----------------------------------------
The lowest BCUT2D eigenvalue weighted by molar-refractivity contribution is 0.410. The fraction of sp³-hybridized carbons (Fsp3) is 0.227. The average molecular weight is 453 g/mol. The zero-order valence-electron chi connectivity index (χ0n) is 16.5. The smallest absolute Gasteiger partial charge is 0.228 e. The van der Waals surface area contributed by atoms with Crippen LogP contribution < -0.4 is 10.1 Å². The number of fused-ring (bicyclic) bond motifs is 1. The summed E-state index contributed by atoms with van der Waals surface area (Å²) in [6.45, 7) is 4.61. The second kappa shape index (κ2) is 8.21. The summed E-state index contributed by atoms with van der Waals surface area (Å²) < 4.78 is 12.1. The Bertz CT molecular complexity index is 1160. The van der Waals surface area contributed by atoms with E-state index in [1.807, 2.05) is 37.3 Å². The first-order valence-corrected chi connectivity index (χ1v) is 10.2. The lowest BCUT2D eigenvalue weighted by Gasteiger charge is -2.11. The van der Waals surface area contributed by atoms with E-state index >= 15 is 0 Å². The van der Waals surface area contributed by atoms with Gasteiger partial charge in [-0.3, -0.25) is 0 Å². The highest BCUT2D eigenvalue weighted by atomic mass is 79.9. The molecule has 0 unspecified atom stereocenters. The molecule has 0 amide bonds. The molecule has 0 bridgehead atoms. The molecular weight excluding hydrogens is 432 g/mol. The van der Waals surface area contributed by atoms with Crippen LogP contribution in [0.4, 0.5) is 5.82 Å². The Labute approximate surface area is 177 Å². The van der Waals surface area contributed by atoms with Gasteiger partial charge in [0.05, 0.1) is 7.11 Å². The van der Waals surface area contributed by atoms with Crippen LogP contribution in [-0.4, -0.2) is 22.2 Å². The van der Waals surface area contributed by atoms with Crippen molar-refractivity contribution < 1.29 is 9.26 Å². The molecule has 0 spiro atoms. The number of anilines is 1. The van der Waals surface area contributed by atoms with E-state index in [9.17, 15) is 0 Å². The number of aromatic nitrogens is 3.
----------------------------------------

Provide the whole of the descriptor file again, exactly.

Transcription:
The lowest BCUT2D eigenvalue weighted by molar-refractivity contribution is 0.410. The fraction of sp³-hybridized carbons (Fsp3) is 0.227. The average molecular weight is 453 g/mol. The zero-order valence-electron chi connectivity index (χ0n) is 16.5. The smallest absolute Gasteiger partial charge is 0.228 e. The van der Waals surface area contributed by atoms with Crippen LogP contribution < -0.4 is 10.1 Å². The number of fused-ring (bicyclic) bond motifs is 1. The summed E-state index contributed by atoms with van der Waals surface area (Å²) in [6.45, 7) is 4.61. The second kappa shape index (κ2) is 8.21. The summed E-state index contributed by atoms with van der Waals surface area (Å²) < 4.78 is 12.1. The Bertz CT molecular complexity index is 1160. The van der Waals surface area contributed by atoms with E-state index in [1.807, 2.05) is 37.3 Å². The first-order valence-corrected chi connectivity index (χ1v) is 10.2. The lowest BCUT2D eigenvalue weighted by Gasteiger charge is -2.11. The van der Waals surface area contributed by atoms with E-state index >= 15 is 0 Å². The van der Waals surface area contributed by atoms with Gasteiger partial charge in [-0.3, -0.25) is 0 Å². The highest BCUT2D eigenvalue weighted by atomic mass is 79.9. The molecule has 0 unspecified atom stereocenters. The molecule has 0 amide bonds. The molecule has 0 bridgehead atoms. The molecular weight excluding hydrogens is 432 g/mol. The van der Waals surface area contributed by atoms with Crippen LogP contribution in [0.4, 0.5) is 5.82 Å². The Labute approximate surface area is 177 Å². The van der Waals surface area contributed by atoms with Gasteiger partial charge in [0.05, 0.1) is 7.11 Å². The van der Waals surface area contributed by atoms with Crippen LogP contribution in [-0.4, -0.2) is 22.2 Å². The van der Waals surface area contributed by atoms with Crippen molar-refractivity contribution < 1.29 is 9.26 Å². The molecule has 0 spiro atoms. The number of anilines is 1. The van der Waals surface area contributed by atoms with E-state index in [9.17, 15) is 0 Å². The number of aromatic nitrogens is 3.